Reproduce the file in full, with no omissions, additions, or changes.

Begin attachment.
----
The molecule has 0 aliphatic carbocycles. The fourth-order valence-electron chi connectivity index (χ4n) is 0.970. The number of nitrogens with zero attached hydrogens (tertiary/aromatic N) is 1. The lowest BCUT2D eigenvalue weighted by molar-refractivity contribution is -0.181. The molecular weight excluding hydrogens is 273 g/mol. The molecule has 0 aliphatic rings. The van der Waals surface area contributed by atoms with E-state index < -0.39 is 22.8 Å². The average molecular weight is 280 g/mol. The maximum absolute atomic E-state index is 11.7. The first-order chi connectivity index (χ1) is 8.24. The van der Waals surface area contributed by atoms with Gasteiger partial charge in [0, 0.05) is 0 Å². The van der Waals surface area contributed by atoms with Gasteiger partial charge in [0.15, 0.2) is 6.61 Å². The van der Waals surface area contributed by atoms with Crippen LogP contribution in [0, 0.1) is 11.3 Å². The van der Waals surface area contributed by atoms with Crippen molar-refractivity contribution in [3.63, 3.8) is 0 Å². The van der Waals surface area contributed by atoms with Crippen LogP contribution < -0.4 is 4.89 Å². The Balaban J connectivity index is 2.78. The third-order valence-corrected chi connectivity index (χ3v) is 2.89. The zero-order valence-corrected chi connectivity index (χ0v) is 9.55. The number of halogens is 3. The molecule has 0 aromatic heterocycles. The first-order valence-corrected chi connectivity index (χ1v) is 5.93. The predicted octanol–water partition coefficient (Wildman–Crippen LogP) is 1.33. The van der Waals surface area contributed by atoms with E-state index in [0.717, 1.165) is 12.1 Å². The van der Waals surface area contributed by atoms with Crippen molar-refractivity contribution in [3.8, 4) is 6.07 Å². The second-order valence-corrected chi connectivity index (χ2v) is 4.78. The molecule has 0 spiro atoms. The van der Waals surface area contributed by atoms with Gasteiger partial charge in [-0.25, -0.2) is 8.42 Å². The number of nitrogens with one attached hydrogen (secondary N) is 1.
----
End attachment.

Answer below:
The molecule has 0 aliphatic carbocycles. The fourth-order valence-electron chi connectivity index (χ4n) is 0.970. The number of nitrogens with zero attached hydrogens (tertiary/aromatic N) is 1. The lowest BCUT2D eigenvalue weighted by molar-refractivity contribution is -0.181. The molecular weight excluding hydrogens is 273 g/mol. The molecule has 0 aliphatic rings. The van der Waals surface area contributed by atoms with E-state index < -0.39 is 22.8 Å². The average molecular weight is 280 g/mol. The maximum absolute atomic E-state index is 11.7. The first-order chi connectivity index (χ1) is 8.24. The van der Waals surface area contributed by atoms with Gasteiger partial charge in [0, 0.05) is 0 Å². The van der Waals surface area contributed by atoms with Gasteiger partial charge in [0.15, 0.2) is 6.61 Å². The van der Waals surface area contributed by atoms with Crippen LogP contribution in [0, 0.1) is 11.3 Å². The van der Waals surface area contributed by atoms with Crippen molar-refractivity contribution in [3.63, 3.8) is 0 Å². The van der Waals surface area contributed by atoms with Crippen LogP contribution < -0.4 is 4.89 Å². The Balaban J connectivity index is 2.78. The third-order valence-corrected chi connectivity index (χ3v) is 2.89. The zero-order valence-corrected chi connectivity index (χ0v) is 9.55. The number of halogens is 3. The molecule has 0 aromatic heterocycles. The first-order valence-corrected chi connectivity index (χ1v) is 5.93. The predicted octanol–water partition coefficient (Wildman–Crippen LogP) is 1.33. The van der Waals surface area contributed by atoms with E-state index in [0.717, 1.165) is 12.1 Å². The van der Waals surface area contributed by atoms with Crippen molar-refractivity contribution in [3.8, 4) is 6.07 Å². The second-order valence-corrected chi connectivity index (χ2v) is 4.78. The molecule has 0 spiro atoms. The van der Waals surface area contributed by atoms with Gasteiger partial charge in [-0.25, -0.2) is 8.42 Å². The number of nitrogens with one attached hydrogen (secondary N) is 1.